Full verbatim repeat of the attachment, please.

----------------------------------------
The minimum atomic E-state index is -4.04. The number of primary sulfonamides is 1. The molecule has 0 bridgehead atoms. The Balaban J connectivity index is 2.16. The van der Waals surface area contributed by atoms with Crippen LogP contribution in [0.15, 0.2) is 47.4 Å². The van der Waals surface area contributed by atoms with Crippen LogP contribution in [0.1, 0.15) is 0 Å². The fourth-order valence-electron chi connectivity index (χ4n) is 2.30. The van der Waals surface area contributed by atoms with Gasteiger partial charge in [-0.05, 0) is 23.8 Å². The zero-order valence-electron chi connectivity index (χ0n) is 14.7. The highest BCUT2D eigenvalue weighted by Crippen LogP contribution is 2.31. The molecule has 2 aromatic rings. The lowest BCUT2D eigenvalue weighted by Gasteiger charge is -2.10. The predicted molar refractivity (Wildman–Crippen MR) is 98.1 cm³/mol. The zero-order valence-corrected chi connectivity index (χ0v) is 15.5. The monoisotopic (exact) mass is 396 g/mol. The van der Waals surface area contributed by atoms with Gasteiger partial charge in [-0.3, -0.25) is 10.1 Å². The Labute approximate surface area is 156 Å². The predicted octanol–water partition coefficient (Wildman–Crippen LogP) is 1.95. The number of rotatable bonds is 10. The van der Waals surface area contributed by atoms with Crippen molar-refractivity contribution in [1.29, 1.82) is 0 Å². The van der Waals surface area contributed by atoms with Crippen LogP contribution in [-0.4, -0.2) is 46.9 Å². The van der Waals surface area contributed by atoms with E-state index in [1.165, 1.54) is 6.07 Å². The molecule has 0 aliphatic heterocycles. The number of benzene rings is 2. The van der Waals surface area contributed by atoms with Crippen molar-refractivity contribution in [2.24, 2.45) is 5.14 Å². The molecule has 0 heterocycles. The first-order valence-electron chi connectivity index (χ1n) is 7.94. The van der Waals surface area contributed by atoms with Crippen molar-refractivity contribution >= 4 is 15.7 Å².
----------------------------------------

The minimum atomic E-state index is -4.04. The number of primary sulfonamides is 1. The molecule has 0 bridgehead atoms. The Balaban J connectivity index is 2.16. The van der Waals surface area contributed by atoms with Crippen LogP contribution in [0.15, 0.2) is 47.4 Å². The van der Waals surface area contributed by atoms with Crippen LogP contribution in [0.1, 0.15) is 0 Å². The fourth-order valence-electron chi connectivity index (χ4n) is 2.30. The van der Waals surface area contributed by atoms with Gasteiger partial charge in [-0.05, 0) is 23.8 Å². The zero-order valence-electron chi connectivity index (χ0n) is 14.7. The highest BCUT2D eigenvalue weighted by Crippen LogP contribution is 2.31. The molecule has 2 aromatic rings. The lowest BCUT2D eigenvalue weighted by Gasteiger charge is -2.10. The predicted molar refractivity (Wildman–Crippen MR) is 98.1 cm³/mol. The zero-order valence-corrected chi connectivity index (χ0v) is 15.5. The monoisotopic (exact) mass is 396 g/mol. The van der Waals surface area contributed by atoms with Gasteiger partial charge in [-0.3, -0.25) is 10.1 Å². The Labute approximate surface area is 156 Å². The predicted octanol–water partition coefficient (Wildman–Crippen LogP) is 1.95. The number of rotatable bonds is 10. The van der Waals surface area contributed by atoms with Crippen molar-refractivity contribution in [1.29, 1.82) is 0 Å². The van der Waals surface area contributed by atoms with Crippen LogP contribution in [-0.4, -0.2) is 46.9 Å². The van der Waals surface area contributed by atoms with E-state index in [1.165, 1.54) is 6.07 Å². The molecule has 0 aliphatic heterocycles. The number of benzene rings is 2. The van der Waals surface area contributed by atoms with Crippen molar-refractivity contribution in [2.24, 2.45) is 5.14 Å². The molecule has 0 heterocycles. The first-order valence-electron chi connectivity index (χ1n) is 7.94. The van der Waals surface area contributed by atoms with Crippen molar-refractivity contribution >= 4 is 15.7 Å².